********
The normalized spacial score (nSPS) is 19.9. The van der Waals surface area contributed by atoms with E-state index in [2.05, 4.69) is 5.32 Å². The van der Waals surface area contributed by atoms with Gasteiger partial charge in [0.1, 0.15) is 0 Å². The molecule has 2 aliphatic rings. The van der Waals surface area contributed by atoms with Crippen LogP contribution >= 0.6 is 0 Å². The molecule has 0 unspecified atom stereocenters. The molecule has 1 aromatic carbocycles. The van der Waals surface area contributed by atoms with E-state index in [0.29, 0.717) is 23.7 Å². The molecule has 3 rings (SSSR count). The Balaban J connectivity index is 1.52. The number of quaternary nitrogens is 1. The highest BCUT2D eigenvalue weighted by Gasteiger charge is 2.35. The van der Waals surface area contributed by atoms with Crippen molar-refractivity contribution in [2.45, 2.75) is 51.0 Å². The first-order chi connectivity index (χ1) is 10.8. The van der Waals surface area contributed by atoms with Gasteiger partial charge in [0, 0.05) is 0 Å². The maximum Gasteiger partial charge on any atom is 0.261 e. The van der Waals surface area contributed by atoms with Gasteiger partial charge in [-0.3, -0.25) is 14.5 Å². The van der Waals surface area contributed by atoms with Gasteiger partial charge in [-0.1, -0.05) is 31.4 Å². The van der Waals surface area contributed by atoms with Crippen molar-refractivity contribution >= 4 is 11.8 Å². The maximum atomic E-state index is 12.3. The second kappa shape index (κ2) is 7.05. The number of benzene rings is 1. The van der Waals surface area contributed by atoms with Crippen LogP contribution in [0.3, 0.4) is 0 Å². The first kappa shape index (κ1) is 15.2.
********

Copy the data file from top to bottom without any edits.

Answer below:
The normalized spacial score (nSPS) is 19.9. The van der Waals surface area contributed by atoms with E-state index in [2.05, 4.69) is 5.32 Å². The van der Waals surface area contributed by atoms with Gasteiger partial charge in [0.1, 0.15) is 0 Å². The molecule has 2 aliphatic rings. The van der Waals surface area contributed by atoms with Crippen LogP contribution >= 0.6 is 0 Å². The molecule has 0 unspecified atom stereocenters. The molecule has 1 aromatic carbocycles. The van der Waals surface area contributed by atoms with E-state index in [0.29, 0.717) is 23.7 Å². The molecule has 3 rings (SSSR count). The Balaban J connectivity index is 1.52. The number of quaternary nitrogens is 1. The highest BCUT2D eigenvalue weighted by Gasteiger charge is 2.35. The van der Waals surface area contributed by atoms with Crippen molar-refractivity contribution in [2.45, 2.75) is 51.0 Å². The first-order chi connectivity index (χ1) is 10.8. The van der Waals surface area contributed by atoms with Gasteiger partial charge in [0, 0.05) is 0 Å². The maximum Gasteiger partial charge on any atom is 0.261 e. The van der Waals surface area contributed by atoms with Gasteiger partial charge in [-0.3, -0.25) is 14.5 Å². The van der Waals surface area contributed by atoms with Gasteiger partial charge in [-0.1, -0.05) is 31.4 Å². The van der Waals surface area contributed by atoms with Crippen molar-refractivity contribution >= 4 is 11.8 Å². The maximum atomic E-state index is 12.3. The second kappa shape index (κ2) is 7.05. The number of benzene rings is 1. The van der Waals surface area contributed by atoms with Crippen LogP contribution in [0.3, 0.4) is 0 Å². The first kappa shape index (κ1) is 15.2.